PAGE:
Last night, the Food Standards Agency washed its hands of the issue.
However, the FSA has been concerned about the problem. An FSA statement in June read: Although we welcome the steps that have been taken we remain convinced this issue would have been sorted out much earlier if surveys had been carried out at a retail level and information provided so that consumers could see which products were likely to contain residues.”
Last night, Defra said that the residue of malachite green could be found in water up to five years after it had stopped being used: “Since the ban in June, we have had four samples out of 119 salmon samples test positive. This does not mean the farmers were using it as it could be in the water from before the ban. We will prosecute anyone found breaking the law.”

Source : http://www.kenbryski.com/farmed-cancer.html

…………………………………………………
Canadian group issues warning about fish imported from Vietnam09/Dec/2005 newstarget.comDec 12, 2005 – 8:03:00 AM

The Consumer Association of Canada is urging the Canadian Food Inspection Agency to ban the import of Vietnamese fish found to be tainted with Malachite green, a fungicide suspected of causing cancer.

Fish imported from Vietnam and used commonly in Asian dishes have tested positive for a banned form of fungicide.

Malachite green, which some tests have shown to cause cancer, created serious consumer concerns in Hong Kong last summer when it was found in fish imported from China.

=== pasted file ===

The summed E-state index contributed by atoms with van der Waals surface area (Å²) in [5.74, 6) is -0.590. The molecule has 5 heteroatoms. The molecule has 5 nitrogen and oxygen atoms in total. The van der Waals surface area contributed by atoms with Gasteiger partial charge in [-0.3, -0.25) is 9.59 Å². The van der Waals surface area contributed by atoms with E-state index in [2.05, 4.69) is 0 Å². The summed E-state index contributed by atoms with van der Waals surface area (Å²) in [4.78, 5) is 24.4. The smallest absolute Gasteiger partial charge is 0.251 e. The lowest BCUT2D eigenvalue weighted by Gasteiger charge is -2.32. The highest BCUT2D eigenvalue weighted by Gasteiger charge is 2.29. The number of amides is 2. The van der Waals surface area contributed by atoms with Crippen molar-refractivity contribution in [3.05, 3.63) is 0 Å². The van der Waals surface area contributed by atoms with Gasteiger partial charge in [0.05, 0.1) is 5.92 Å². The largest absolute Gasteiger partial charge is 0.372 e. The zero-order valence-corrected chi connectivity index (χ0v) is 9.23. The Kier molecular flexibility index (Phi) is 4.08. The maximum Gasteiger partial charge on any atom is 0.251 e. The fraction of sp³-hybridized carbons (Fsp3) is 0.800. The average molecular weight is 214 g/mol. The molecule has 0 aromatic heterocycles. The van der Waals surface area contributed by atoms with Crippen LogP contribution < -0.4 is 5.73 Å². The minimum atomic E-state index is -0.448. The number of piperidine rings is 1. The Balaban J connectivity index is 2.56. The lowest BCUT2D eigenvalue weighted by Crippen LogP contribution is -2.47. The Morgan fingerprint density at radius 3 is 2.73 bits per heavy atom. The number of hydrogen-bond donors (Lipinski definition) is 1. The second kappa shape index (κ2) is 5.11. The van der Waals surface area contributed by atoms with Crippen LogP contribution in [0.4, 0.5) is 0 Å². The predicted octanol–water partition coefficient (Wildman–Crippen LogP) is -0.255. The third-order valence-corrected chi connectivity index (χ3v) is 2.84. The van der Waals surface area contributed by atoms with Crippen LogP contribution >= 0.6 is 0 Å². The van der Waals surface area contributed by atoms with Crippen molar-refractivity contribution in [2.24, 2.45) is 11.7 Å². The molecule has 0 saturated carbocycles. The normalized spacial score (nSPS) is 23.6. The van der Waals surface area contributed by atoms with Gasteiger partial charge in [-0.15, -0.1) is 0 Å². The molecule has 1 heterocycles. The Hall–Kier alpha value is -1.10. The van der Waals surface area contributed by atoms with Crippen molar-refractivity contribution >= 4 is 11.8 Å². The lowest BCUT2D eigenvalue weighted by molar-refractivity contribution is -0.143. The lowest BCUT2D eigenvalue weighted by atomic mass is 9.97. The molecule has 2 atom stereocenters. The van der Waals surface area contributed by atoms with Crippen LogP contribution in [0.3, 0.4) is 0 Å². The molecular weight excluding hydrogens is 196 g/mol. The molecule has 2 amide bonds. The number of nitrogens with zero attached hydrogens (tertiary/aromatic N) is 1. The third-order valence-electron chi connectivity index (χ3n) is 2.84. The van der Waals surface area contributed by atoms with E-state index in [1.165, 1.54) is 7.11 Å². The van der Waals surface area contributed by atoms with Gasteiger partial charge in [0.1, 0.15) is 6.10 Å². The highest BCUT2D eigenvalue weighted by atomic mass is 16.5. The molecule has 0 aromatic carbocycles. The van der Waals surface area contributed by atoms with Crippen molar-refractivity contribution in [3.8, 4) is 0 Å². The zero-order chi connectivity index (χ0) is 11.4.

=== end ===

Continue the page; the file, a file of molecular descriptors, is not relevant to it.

The fungicide is banned in imported fish, with zero tolerance for any sign of the industrial dye, used regularly until the early 1990s in hatcheries to treat fungal and parasitic infections on fish eggs, fish and shellfish and as a general disinfectant.

The Consumer Association of Canada is calling for the Canadian Food Inspection Agency to ban the import of farmed fish immediately as a result of the test findings.

“We’re suggesting that until CFIA gets this sorted out in a way that will guarantee no MG gets into food sold here, that they ban it entirely,” said Bruce Cran, president of the association.

Exposure to malachite green leads to temporary or non-life-threatening health consequences, according to Health Canada, and the probability of serious adverse consequences is considered remote.
Nonetheless, CFIA has increased its monitoring of imported aquaculture products from Vietnam and China after a small sample showed nearly 50% contained malachite green.

CFIA began testing for the chemical in 2002, and since the end of September has tested all farmed fish from those countries.

“We take anything that is a potential health risk seriously,” said Stephen Stephen, the national manager of technical standards in the fish, seafood and production division of the agency.

Stephen said the agency would have put out an alert if Health Canada had informed the CFIA that MG poses a serious and immediate health risk.

Because the fish is sometimes sold frozen, Stephen said, the CFIA is attempting to contact suppliers and sellers to advise of the potential risk.

LAC/20051126/BCFISHOTT26/TPNational/Canada